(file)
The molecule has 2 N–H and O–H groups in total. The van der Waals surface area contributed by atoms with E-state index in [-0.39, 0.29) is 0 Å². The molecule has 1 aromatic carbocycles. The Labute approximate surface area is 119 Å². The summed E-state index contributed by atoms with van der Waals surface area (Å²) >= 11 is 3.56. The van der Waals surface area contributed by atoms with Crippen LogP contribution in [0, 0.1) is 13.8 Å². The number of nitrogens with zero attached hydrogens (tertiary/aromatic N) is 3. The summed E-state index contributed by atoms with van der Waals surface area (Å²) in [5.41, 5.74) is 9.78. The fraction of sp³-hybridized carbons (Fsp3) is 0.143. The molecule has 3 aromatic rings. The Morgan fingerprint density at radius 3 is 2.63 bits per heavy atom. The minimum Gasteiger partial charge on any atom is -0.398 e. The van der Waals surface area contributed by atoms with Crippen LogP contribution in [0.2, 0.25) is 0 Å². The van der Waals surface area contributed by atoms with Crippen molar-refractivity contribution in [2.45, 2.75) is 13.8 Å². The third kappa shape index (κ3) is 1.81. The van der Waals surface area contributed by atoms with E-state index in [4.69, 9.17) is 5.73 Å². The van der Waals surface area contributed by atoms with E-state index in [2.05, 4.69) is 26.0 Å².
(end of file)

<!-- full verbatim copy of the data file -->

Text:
The molecule has 2 N–H and O–H groups in total. The van der Waals surface area contributed by atoms with E-state index in [-0.39, 0.29) is 0 Å². The molecule has 1 aromatic carbocycles. The Labute approximate surface area is 119 Å². The summed E-state index contributed by atoms with van der Waals surface area (Å²) >= 11 is 3.56. The van der Waals surface area contributed by atoms with Crippen LogP contribution in [0, 0.1) is 13.8 Å². The number of nitrogens with zero attached hydrogens (tertiary/aromatic N) is 3. The summed E-state index contributed by atoms with van der Waals surface area (Å²) in [5.41, 5.74) is 9.78. The fraction of sp³-hybridized carbons (Fsp3) is 0.143. The molecule has 3 aromatic rings. The Morgan fingerprint density at radius 3 is 2.63 bits per heavy atom. The minimum Gasteiger partial charge on any atom is -0.398 e. The van der Waals surface area contributed by atoms with Crippen LogP contribution in [0.2, 0.25) is 0 Å². The van der Waals surface area contributed by atoms with Crippen molar-refractivity contribution in [2.45, 2.75) is 13.8 Å². The third kappa shape index (κ3) is 1.81. The van der Waals surface area contributed by atoms with E-state index in [4.69, 9.17) is 5.73 Å². The van der Waals surface area contributed by atoms with E-state index in [2.05, 4.69) is 26.0 Å².